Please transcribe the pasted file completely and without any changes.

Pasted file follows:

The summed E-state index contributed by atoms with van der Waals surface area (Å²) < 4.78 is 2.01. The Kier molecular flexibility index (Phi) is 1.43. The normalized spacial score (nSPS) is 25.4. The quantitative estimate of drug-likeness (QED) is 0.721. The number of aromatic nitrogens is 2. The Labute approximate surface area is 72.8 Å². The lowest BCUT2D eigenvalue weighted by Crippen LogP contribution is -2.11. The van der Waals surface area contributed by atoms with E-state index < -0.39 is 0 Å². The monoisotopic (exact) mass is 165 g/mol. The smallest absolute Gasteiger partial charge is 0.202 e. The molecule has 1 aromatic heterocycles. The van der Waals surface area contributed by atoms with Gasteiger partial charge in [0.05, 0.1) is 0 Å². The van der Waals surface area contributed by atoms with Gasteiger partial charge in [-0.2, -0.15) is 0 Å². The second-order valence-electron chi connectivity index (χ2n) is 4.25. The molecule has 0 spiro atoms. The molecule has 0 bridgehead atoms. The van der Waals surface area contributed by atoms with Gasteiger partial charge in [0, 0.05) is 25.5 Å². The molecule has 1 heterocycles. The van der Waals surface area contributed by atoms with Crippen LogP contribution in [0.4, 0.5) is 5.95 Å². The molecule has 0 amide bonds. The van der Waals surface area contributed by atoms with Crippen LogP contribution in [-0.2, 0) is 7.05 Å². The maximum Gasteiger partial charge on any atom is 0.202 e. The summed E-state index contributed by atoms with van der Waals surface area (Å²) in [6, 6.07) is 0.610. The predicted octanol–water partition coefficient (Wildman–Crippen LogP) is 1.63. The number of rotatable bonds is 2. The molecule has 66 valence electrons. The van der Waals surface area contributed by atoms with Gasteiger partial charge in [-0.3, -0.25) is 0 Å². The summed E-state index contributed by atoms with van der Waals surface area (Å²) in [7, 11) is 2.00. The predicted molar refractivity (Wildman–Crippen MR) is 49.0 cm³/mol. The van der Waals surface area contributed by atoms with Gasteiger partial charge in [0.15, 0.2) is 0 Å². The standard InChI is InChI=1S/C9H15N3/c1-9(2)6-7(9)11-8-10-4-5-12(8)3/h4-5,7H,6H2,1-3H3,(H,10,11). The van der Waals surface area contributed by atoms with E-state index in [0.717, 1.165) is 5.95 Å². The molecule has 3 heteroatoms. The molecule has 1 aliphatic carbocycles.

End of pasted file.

The summed E-state index contributed by atoms with van der Waals surface area (Å²) < 4.78 is 2.01. The Kier molecular flexibility index (Phi) is 1.43. The normalized spacial score (nSPS) is 25.4. The quantitative estimate of drug-likeness (QED) is 0.721. The number of aromatic nitrogens is 2. The Labute approximate surface area is 72.8 Å². The lowest BCUT2D eigenvalue weighted by Crippen LogP contribution is -2.11. The van der Waals surface area contributed by atoms with E-state index < -0.39 is 0 Å². The monoisotopic (exact) mass is 165 g/mol. The smallest absolute Gasteiger partial charge is 0.202 e. The molecule has 1 aromatic heterocycles. The van der Waals surface area contributed by atoms with Gasteiger partial charge in [0.05, 0.1) is 0 Å². The van der Waals surface area contributed by atoms with Gasteiger partial charge in [-0.2, -0.15) is 0 Å². The second-order valence-electron chi connectivity index (χ2n) is 4.25. The molecule has 0 spiro atoms. The molecule has 0 bridgehead atoms. The van der Waals surface area contributed by atoms with Gasteiger partial charge in [0, 0.05) is 25.5 Å². The molecule has 1 heterocycles. The van der Waals surface area contributed by atoms with Crippen LogP contribution in [0.4, 0.5) is 5.95 Å². The molecule has 0 amide bonds. The van der Waals surface area contributed by atoms with Crippen LogP contribution in [-0.2, 0) is 7.05 Å². The maximum Gasteiger partial charge on any atom is 0.202 e. The summed E-state index contributed by atoms with van der Waals surface area (Å²) in [6, 6.07) is 0.610. The predicted octanol–water partition coefficient (Wildman–Crippen LogP) is 1.63. The number of rotatable bonds is 2. The molecule has 66 valence electrons. The van der Waals surface area contributed by atoms with Gasteiger partial charge in [-0.3, -0.25) is 0 Å². The summed E-state index contributed by atoms with van der Waals surface area (Å²) in [7, 11) is 2.00. The predicted molar refractivity (Wildman–Crippen MR) is 49.0 cm³/mol. The van der Waals surface area contributed by atoms with Gasteiger partial charge in [0.15, 0.2) is 0 Å². The standard InChI is InChI=1S/C9H15N3/c1-9(2)6-7(9)11-8-10-4-5-12(8)3/h4-5,7H,6H2,1-3H3,(H,10,11). The van der Waals surface area contributed by atoms with E-state index in [0.717, 1.165) is 5.95 Å². The molecule has 3 heteroatoms. The molecule has 1 aliphatic carbocycles.